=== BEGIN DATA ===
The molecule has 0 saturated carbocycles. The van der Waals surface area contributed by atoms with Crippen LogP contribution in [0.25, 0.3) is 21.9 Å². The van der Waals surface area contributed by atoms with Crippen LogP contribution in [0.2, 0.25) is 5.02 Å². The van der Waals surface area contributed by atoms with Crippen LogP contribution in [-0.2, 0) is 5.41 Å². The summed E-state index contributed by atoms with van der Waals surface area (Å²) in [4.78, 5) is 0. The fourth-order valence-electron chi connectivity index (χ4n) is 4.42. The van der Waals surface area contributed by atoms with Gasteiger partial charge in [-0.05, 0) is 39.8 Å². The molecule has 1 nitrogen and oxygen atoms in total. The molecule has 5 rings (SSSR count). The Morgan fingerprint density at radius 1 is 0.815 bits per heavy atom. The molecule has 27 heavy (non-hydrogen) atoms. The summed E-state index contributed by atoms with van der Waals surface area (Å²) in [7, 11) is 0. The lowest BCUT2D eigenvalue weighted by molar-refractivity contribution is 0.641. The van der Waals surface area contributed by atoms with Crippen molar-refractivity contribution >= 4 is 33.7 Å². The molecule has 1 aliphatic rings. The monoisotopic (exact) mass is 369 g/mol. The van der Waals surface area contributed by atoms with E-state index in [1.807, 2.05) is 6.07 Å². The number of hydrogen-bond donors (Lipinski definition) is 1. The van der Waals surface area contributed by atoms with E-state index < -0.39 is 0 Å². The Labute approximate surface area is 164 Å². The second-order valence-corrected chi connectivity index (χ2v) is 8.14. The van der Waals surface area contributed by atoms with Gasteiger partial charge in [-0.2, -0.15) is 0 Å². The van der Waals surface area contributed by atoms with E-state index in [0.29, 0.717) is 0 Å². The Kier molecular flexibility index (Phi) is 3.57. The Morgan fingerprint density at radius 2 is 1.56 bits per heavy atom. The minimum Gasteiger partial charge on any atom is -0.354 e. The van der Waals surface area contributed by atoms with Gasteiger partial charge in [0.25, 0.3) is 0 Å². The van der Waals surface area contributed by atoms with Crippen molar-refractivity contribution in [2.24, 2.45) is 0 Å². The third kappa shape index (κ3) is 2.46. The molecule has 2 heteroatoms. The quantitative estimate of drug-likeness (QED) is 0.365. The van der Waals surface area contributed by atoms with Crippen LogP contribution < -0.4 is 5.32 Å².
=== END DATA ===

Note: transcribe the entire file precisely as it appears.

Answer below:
The molecule has 0 saturated carbocycles. The van der Waals surface area contributed by atoms with Crippen LogP contribution in [0.25, 0.3) is 21.9 Å². The van der Waals surface area contributed by atoms with Crippen LogP contribution in [0.2, 0.25) is 5.02 Å². The van der Waals surface area contributed by atoms with Crippen LogP contribution in [-0.2, 0) is 5.41 Å². The summed E-state index contributed by atoms with van der Waals surface area (Å²) in [4.78, 5) is 0. The fourth-order valence-electron chi connectivity index (χ4n) is 4.42. The van der Waals surface area contributed by atoms with Gasteiger partial charge in [-0.05, 0) is 39.8 Å². The molecule has 1 nitrogen and oxygen atoms in total. The molecule has 5 rings (SSSR count). The Morgan fingerprint density at radius 1 is 0.815 bits per heavy atom. The molecule has 27 heavy (non-hydrogen) atoms. The summed E-state index contributed by atoms with van der Waals surface area (Å²) in [7, 11) is 0. The lowest BCUT2D eigenvalue weighted by molar-refractivity contribution is 0.641. The van der Waals surface area contributed by atoms with Crippen molar-refractivity contribution >= 4 is 33.7 Å². The molecule has 1 aliphatic rings. The monoisotopic (exact) mass is 369 g/mol. The van der Waals surface area contributed by atoms with E-state index in [1.807, 2.05) is 6.07 Å². The number of hydrogen-bond donors (Lipinski definition) is 1. The van der Waals surface area contributed by atoms with E-state index < -0.39 is 0 Å². The Labute approximate surface area is 164 Å². The second-order valence-corrected chi connectivity index (χ2v) is 8.14. The van der Waals surface area contributed by atoms with Gasteiger partial charge in [-0.2, -0.15) is 0 Å². The van der Waals surface area contributed by atoms with E-state index in [0.29, 0.717) is 0 Å². The Kier molecular flexibility index (Phi) is 3.57. The Morgan fingerprint density at radius 2 is 1.56 bits per heavy atom. The minimum Gasteiger partial charge on any atom is -0.354 e. The van der Waals surface area contributed by atoms with Gasteiger partial charge in [0.25, 0.3) is 0 Å². The van der Waals surface area contributed by atoms with Crippen molar-refractivity contribution in [2.24, 2.45) is 0 Å². The third kappa shape index (κ3) is 2.46. The molecule has 2 heteroatoms. The quantitative estimate of drug-likeness (QED) is 0.365. The van der Waals surface area contributed by atoms with Crippen LogP contribution < -0.4 is 5.32 Å².